Localization of the target volume and center to be treated is achieved by use of the stereotactic system, such as that available from Brown-Roberts-Wells (BRW™), in conjunction with angiographs or CT scans obtained with a Philips Tomoscan LX™ at a slice thickness of 1.5 mm. Only a brief description of the localization technique will be given since detailed information can be found in the literature. Lutz et. al., supra. A CT localizer device is attached to the head ring and the coordinates of the target center in terms of the CT coordinate system are established. The CT coordinates are then transformed to the stereotactic coordinate system by means of the computer which is a component of the BRW™ stereotactic system. A similar procedure is used to evaluate the target center coordinates when angiography is used.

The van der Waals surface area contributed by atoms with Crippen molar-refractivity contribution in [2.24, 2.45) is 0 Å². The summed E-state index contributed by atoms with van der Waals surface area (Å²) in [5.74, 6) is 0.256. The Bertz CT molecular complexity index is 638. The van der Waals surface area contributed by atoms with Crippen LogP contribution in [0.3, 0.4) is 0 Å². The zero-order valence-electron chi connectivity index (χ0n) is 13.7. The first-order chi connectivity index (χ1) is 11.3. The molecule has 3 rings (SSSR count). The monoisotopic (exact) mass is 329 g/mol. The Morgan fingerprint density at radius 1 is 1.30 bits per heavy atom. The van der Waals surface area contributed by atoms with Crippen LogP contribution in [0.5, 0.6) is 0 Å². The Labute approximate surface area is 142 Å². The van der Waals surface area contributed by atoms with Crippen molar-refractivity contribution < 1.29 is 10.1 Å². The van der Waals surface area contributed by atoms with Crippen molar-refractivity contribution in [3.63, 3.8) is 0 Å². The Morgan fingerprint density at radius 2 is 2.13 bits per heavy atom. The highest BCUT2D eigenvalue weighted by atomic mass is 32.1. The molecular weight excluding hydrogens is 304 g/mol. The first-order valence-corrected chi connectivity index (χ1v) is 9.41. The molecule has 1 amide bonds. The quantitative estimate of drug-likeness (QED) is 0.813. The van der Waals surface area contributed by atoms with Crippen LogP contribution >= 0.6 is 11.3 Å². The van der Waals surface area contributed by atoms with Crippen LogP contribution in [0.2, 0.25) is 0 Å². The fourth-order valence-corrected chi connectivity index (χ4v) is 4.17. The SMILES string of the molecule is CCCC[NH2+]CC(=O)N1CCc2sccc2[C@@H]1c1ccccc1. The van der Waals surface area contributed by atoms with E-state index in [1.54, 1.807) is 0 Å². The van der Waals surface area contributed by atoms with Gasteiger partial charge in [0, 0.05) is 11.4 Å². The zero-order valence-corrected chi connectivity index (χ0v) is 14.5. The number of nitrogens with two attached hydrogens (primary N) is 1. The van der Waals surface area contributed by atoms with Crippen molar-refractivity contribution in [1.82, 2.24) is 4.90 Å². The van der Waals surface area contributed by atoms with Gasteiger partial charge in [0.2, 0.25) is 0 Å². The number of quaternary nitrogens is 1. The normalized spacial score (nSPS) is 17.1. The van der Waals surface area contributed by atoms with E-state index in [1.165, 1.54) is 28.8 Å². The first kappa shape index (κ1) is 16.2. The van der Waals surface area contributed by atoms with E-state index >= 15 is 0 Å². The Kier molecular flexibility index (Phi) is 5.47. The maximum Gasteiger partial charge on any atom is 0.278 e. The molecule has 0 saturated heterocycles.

Alignment of the isocenter, rotator axis, and target center is evaluated by use of the LUTZ™ target simulator supplied with the BRW™ stereotactic system. This device consists of a small steel sphere that is attached by two adjustable rods to a sector of a head ring. The center of the ball can be positioned at the coordinates of the target center by use of the BRW™ phantom base which consists of a pointer that can be set to the target coordinates by vernier devices and a ring for attachment of the target simulator. Adjustment of the phantom pointer in the vertical directions is made to account for the radius of the target simulator ball. The steel ball simulator is manipulated so that it is just above the phantom base pointer and is then locked in position with respect to the head ring. The target simulator is then transferred to the floor stand and by adjustment of the orthogonal drives to the target coordinates the center of the ball is moved to the isocenter. A film holder is attached to the collimator so the film is located in the radiation beam beyond the target ball. The x-ray beam is used to expose the film to check the alignment of the target ball and radiation beam. Eight exposures are made at increments of 45° of platform rotation of each gantry angle that will be used for therapy with the film being moved to a new position before each exposure. Verification of the alignment of the isocenter, target center, beam central axis, and rotator axis is assured if the target ball remains in the center of the exposed region for each rotator and gantry position.